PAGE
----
A deal aimed at ending a 28-year row between Greece and the Republic of Macedonia could see the name of the latter changed to the Republic of North Macedonia.
The two countries have been at loggerheads ever since Macedonia declared independence in 1991, with many in Greece saying the moniker suggests a claim on the Greek province of the same name. There were violent protests at the weekend by those who reject the deal, which would see Greece end opposition to Macedonia joining Nato and the European Union.
Macedonia would certainly not be the first place to adopt a new name.
Among last summer’s World Cup venues was Volgograd. The Russian city was previously called Stalingrad, and was the site of the largest and bloodiest battle in the history of warfare, but the name was ditched in 1961 as part of Khrushchev’s policy of de-Stalinization.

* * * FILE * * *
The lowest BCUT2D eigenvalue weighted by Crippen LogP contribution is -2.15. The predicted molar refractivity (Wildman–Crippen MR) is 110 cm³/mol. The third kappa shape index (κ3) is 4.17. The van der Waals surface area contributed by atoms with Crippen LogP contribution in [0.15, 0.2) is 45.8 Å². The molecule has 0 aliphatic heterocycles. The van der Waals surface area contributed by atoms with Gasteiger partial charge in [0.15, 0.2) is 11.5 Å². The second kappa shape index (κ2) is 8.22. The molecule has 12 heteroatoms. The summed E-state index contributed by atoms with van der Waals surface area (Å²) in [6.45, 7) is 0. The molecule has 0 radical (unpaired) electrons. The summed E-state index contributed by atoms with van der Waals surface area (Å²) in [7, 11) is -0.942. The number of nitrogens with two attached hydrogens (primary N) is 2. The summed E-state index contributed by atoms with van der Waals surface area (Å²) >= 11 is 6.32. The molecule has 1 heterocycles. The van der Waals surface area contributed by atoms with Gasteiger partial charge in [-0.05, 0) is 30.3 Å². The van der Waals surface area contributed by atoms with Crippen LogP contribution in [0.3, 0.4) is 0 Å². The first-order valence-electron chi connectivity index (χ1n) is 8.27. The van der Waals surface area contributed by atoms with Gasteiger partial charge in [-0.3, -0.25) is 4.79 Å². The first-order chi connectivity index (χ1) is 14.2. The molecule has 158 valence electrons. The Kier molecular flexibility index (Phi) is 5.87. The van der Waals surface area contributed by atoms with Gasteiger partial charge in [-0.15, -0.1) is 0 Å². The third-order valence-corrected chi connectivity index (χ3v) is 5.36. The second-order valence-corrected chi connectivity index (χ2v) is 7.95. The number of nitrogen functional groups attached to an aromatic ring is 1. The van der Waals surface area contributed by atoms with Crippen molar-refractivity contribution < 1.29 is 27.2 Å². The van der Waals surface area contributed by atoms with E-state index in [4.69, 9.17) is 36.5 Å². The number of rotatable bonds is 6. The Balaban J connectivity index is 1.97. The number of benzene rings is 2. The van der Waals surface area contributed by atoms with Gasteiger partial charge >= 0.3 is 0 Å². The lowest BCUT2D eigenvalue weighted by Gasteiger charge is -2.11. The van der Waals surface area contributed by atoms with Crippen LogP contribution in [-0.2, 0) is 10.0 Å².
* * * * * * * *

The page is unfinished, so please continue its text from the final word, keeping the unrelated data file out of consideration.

Kaliningrad, another World Cup host city, was previously called Königsberg, while the Polish port of Gdansk was once Danzig.
Istanbul was Constantinople, Staines added the suffix “on Thames”, and last year the King of Swaziland announced that the tiny African country would now be known as The Kingdom of eSwatini.
Which other cities and countries have been called something completely different? Take our test to find out.
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